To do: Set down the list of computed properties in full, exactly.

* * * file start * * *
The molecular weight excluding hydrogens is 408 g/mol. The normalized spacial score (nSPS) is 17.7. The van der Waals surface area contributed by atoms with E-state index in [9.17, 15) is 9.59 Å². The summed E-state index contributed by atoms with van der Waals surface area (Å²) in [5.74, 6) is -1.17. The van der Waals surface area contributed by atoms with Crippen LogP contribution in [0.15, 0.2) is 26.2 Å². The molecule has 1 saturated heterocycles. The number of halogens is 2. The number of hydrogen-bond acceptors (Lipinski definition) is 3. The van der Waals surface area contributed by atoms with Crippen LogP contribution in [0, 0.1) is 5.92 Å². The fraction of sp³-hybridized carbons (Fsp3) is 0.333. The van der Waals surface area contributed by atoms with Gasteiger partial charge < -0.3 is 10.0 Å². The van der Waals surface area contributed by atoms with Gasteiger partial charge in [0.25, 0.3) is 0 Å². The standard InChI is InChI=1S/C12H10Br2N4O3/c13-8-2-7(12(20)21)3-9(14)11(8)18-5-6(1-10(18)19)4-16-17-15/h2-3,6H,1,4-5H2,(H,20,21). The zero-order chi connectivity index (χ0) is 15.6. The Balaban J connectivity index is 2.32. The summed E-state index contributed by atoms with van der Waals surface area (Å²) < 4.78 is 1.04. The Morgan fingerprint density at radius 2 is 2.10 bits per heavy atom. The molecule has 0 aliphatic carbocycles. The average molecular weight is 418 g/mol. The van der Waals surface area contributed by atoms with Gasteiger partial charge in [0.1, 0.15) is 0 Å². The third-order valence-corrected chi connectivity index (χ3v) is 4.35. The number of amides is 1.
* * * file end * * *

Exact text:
The molecular weight excluding hydrogens is 408 g/mol. The normalized spacial score (nSPS) is 17.7. The van der Waals surface area contributed by atoms with E-state index in [9.17, 15) is 9.59 Å². The summed E-state index contributed by atoms with van der Waals surface area (Å²) in [5.74, 6) is -1.17. The van der Waals surface area contributed by atoms with Crippen LogP contribution in [0.15, 0.2) is 26.2 Å². The molecule has 1 saturated heterocycles. The number of halogens is 2. The number of hydrogen-bond acceptors (Lipinski definition) is 3. The van der Waals surface area contributed by atoms with Crippen LogP contribution in [0, 0.1) is 5.92 Å². The fraction of sp³-hybridized carbons (Fsp3) is 0.333. The van der Waals surface area contributed by atoms with Gasteiger partial charge < -0.3 is 10.0 Å². The van der Waals surface area contributed by atoms with Gasteiger partial charge in [0.25, 0.3) is 0 Å². The standard InChI is InChI=1S/C12H10Br2N4O3/c13-8-2-7(12(20)21)3-9(14)11(8)18-5-6(1-10(18)19)4-16-17-15/h2-3,6H,1,4-5H2,(H,20,21). The zero-order chi connectivity index (χ0) is 15.6. The Balaban J connectivity index is 2.32. The summed E-state index contributed by atoms with van der Waals surface area (Å²) < 4.78 is 1.04. The Morgan fingerprint density at radius 2 is 2.10 bits per heavy atom. The molecule has 0 aliphatic carbocycles. The average molecular weight is 418 g/mol. The van der Waals surface area contributed by atoms with Gasteiger partial charge in [0.1, 0.15) is 0 Å². The third-order valence-corrected chi connectivity index (χ3v) is 4.35. The number of amides is 1.